(Image taken from BOP's report below)
In debates about art and culture for and with children and
young people we often talk a lot about what the Arts Council would call ‘CYP,
or GOAL 5’ work – that is content / engagement produced by publically funded arts
organisations and museums. We also discuss ‘cultural education’ about the
place of art in the school curriculum, creative learning etc. What is often
missed-out is a large part of the activity young people actually do – Saturday
arts club, Friday night drama class, choir, photography at the youth
centre...the list goes on.
It’s interesting to consider why a lot of this activity is taken for granted, is it because it is often funded by parents? Is it because it is so diverse, varied in quality and offer, and extensive that there is no coherent way to even talk about it? Or is it simply not considered significant enough to be part of the conversation?
I was pondering this question at the launch of an interesting new report* sponsored by BOP and written by Julian Sefton-Green looking at what they term the creative ‘non-formal learning sector’. The authors make a strong plea for the centrality of democratic spaces, like WAC, Paddington Arts, Midi Music - which nurture the creative and artistic interests of a wide variety of young people.
The report also suggests that this sector has been hit hard in recent years as a result of local authority cuts, and that this is starting to have a real impact on the diversity of young people able to make it into work and higher education in the creative industries. Whilst they weren’t talking about the totality of youth arts provision they highlighted an important part of the ecology and raise a critical issue for the arts in general – who is getting access to what?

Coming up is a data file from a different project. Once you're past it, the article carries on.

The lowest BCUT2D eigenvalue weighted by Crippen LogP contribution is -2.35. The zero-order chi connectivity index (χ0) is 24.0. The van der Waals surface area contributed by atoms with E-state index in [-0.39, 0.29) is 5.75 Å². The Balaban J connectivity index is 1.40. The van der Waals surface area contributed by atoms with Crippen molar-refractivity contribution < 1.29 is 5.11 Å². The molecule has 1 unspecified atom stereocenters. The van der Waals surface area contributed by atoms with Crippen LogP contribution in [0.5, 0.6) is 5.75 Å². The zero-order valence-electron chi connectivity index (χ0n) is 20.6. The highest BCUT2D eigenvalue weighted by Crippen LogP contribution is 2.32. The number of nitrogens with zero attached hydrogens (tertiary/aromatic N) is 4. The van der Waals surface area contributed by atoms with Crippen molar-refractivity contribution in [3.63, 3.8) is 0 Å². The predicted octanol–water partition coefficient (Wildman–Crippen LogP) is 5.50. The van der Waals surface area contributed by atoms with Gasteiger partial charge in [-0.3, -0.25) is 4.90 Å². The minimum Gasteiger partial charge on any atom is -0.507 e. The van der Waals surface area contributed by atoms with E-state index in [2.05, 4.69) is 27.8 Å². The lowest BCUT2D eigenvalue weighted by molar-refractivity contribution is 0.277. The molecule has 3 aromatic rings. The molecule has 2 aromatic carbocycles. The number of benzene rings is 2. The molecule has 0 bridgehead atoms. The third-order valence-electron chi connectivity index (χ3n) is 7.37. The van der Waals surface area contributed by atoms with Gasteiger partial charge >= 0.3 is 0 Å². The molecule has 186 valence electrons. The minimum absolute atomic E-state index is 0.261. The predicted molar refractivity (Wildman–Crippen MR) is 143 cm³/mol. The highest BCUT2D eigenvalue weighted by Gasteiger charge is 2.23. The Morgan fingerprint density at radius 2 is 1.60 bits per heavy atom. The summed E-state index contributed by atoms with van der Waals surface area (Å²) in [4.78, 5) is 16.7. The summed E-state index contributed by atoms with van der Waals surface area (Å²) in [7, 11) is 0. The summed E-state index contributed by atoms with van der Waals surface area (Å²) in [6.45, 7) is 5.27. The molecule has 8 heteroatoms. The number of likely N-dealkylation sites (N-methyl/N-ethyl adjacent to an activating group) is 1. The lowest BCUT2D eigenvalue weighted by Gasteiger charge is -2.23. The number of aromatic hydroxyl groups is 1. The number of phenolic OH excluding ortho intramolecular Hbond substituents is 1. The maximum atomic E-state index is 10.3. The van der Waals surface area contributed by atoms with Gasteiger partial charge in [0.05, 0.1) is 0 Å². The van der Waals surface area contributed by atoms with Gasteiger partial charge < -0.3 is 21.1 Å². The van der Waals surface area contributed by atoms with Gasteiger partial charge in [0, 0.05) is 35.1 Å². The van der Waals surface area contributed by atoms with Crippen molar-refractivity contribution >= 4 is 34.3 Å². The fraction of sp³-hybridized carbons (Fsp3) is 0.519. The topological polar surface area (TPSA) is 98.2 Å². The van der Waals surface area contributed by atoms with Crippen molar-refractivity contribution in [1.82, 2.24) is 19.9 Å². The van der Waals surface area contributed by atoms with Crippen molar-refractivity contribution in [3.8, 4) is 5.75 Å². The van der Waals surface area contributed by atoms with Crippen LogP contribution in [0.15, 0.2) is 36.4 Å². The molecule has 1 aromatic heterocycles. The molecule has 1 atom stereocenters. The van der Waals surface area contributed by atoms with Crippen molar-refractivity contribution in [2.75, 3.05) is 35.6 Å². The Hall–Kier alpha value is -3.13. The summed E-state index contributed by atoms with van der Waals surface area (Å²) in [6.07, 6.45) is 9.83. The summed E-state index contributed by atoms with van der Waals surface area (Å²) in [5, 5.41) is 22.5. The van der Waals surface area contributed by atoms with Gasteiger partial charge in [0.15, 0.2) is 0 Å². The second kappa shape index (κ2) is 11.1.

Whilst richer parents may be able to afford to support their children in any creative activity they choose – what is the choice for poorer parents? While many young people will find a route to the arts (and careers in the sector) through school and higher education for many it is the informal sector that will be crucial, how is this being nurtured? What responsibility does the wider arts sector have to ensure thriving youth arts provision?
This part of arts and creative provision for young people is particularly vulnerable to local authority cuts, changes in parent buying power. The lack of regulation also creates opportunities for poor quality or even dangerous providers.
In these challenging economic times we perhaps need to give more thought to that part of our sector that is often central to young people’s lives but absent from strategic discussions.
* Download BOP's report below
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